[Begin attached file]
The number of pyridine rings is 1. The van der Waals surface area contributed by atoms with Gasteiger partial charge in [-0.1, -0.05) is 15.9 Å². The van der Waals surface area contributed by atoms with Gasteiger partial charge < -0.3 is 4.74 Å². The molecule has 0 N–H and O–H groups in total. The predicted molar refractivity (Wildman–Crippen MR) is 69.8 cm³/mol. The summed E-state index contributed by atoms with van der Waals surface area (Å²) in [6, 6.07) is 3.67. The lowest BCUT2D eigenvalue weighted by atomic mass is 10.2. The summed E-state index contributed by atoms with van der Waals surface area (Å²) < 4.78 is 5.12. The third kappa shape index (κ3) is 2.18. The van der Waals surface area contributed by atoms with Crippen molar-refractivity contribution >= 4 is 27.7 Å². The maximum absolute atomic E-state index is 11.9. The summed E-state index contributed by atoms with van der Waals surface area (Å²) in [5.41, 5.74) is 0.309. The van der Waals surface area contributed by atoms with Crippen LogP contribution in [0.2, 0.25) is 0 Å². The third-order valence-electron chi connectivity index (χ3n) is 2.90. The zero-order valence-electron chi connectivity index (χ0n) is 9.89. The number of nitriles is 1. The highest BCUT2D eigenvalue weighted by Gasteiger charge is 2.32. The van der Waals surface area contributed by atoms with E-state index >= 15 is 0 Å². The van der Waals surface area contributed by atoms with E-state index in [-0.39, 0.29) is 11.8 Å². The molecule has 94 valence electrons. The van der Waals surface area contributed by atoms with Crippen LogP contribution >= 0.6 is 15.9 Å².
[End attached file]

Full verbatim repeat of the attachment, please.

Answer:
The number of pyridine rings is 1. The van der Waals surface area contributed by atoms with Gasteiger partial charge in [-0.1, -0.05) is 15.9 Å². The van der Waals surface area contributed by atoms with Gasteiger partial charge < -0.3 is 4.74 Å². The molecule has 0 N–H and O–H groups in total. The predicted molar refractivity (Wildman–Crippen MR) is 69.8 cm³/mol. The summed E-state index contributed by atoms with van der Waals surface area (Å²) in [6, 6.07) is 3.67. The lowest BCUT2D eigenvalue weighted by atomic mass is 10.2. The summed E-state index contributed by atoms with van der Waals surface area (Å²) < 4.78 is 5.12. The third kappa shape index (κ3) is 2.18. The van der Waals surface area contributed by atoms with Crippen molar-refractivity contribution >= 4 is 27.7 Å². The maximum absolute atomic E-state index is 11.9. The summed E-state index contributed by atoms with van der Waals surface area (Å²) in [5.41, 5.74) is 0.309. The van der Waals surface area contributed by atoms with Crippen LogP contribution in [0.2, 0.25) is 0 Å². The third-order valence-electron chi connectivity index (χ3n) is 2.90. The zero-order valence-electron chi connectivity index (χ0n) is 9.89. The number of nitriles is 1. The highest BCUT2D eigenvalue weighted by Gasteiger charge is 2.32. The van der Waals surface area contributed by atoms with E-state index >= 15 is 0 Å². The van der Waals surface area contributed by atoms with E-state index in [-0.39, 0.29) is 11.8 Å². The molecule has 94 valence electrons. The van der Waals surface area contributed by atoms with Crippen LogP contribution >= 0.6 is 15.9 Å².